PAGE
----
Morning Runs

Georgina’s apartment was about three blocks from the park. The custom was to wake up at six o’clock in the morning, when it was still a little dark, to prepare that black coffee — which she was not sure whether it was bad or not — to drink it and go down. In the elevator, which was a little old and therefore a little slow, Georgina would say “I was told it would be better to eat bananas before exercising (…), because of the potassium.” However, bananas were not her cup of tea and even the smell made her repulsed.

Georgina had never been athletic, but lately, those excess fats were causing her distress. The park that was part of New York’s daily life was Central Park. Perhaps the most famous park in the world and also the most crowded. However, Central Park keeps a secret: it is huge. Its greatness prevents us from seeing it as a place full of people. So Georgina could exercise without having to dodge tourists.

“A park is a healthier place than a gym,” Chin, a 76-year-old Korean lady, commented to Georgina.

They met without making appointments. Georgina set foot on Park Avenue at exactly seven in the morning and must have been the same time that Chin also walked down that avenue toward the monument to William Tecumseh, at the east entrance of the park — that was where they met.

“Why do you say that, Chin? I don’t know if it’s a healthier place, but it’s definitely a cheaper on. In a YMCA I would spend about 50 dollars a month, easily.”

“I think it’s healthier because we don’t come into contact with other people’s sweat and bacteria. Who knows if people who work in gyms clean those things where everyone sits. My granddaughter is always complaining, she takes her own cloth and alcohol gel.”

“You are right! Disgusting!”

Running and talking often took Georgina’s breath away. Chin handled it very elegantly, she almost never coughed. “Her diaphragm is more trained than mine,” Georgina thought.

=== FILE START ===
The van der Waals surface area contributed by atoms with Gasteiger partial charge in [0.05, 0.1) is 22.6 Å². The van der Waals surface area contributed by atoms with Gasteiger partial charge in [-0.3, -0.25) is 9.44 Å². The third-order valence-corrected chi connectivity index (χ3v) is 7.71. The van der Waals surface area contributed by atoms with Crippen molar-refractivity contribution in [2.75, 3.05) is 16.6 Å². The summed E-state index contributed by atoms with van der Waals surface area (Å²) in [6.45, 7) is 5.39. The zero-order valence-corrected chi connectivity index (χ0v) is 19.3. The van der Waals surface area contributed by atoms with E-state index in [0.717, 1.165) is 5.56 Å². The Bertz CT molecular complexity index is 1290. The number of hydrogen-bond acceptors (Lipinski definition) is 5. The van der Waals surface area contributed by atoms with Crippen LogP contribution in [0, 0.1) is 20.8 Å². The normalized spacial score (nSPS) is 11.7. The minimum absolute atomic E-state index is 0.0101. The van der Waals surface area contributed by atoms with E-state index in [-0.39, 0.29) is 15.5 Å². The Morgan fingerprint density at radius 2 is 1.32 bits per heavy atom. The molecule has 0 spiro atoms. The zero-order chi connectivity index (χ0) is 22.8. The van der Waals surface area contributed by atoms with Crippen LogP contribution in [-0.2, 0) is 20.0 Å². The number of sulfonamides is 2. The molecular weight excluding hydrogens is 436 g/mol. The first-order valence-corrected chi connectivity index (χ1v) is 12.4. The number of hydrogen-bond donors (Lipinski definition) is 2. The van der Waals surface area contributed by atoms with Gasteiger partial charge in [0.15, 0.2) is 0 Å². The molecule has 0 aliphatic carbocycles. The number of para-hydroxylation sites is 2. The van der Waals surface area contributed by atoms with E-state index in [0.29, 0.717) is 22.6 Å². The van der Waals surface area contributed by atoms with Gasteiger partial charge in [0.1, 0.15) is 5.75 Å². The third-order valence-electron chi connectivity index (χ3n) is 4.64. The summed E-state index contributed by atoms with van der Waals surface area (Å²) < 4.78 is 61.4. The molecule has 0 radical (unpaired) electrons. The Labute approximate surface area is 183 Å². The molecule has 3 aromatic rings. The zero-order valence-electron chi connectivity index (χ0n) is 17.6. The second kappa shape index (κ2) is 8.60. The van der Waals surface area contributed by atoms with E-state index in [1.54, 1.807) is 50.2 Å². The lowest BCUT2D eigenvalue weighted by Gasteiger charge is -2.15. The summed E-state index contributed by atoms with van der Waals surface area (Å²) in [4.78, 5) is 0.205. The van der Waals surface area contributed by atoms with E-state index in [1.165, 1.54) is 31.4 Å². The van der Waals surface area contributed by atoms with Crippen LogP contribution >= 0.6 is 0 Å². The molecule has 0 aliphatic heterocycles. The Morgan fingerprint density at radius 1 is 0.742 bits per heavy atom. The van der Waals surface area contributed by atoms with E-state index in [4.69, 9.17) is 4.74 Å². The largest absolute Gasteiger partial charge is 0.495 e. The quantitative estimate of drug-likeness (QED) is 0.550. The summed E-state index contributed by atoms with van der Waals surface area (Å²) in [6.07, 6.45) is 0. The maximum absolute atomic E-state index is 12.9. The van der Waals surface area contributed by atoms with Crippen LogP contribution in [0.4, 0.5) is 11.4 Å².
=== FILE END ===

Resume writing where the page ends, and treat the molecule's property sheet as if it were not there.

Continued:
Georgina was 37 years old. In this world, the 30 were the new 20 and so on. So Georgina was 27.

Besides her body complaints, the morning run had another reason. She was stressed with work, not in the mood to meet friends, and wanting to stay at home watching TV. Not even the books satisfied her anymore. “Any physical exercise will do you good,” was the psychologist’s suggestion. Georgina listened and accepted.

Chin was a lady with an excellent chat. Her family had stayed in North Korea. She had escaped with the help of a South Korean friend. She did not miss her old country, only the brothers and nephews she had never seen or heard from again. The United States welcomed her, and Chin had a family there, married, worked, had children, retired, had grandchildren and today lived a comfortable life in Manhattan.

Chin’s story inspired Georgina. For although she had a suffering youth, the bad things that the world showed her did not prevent her from seeking the best and having hope. “From the lemons, she made lemonade,” Georgina thought and admitted that the phrase, although cliché, was a summary of Chin’s life.

Those mornings with those morning runs and, especially, with Chin’s company had given Georgina another meaning in life. Discouragement passed and even books became part of her life again. Some, even, as indicated by Chin.



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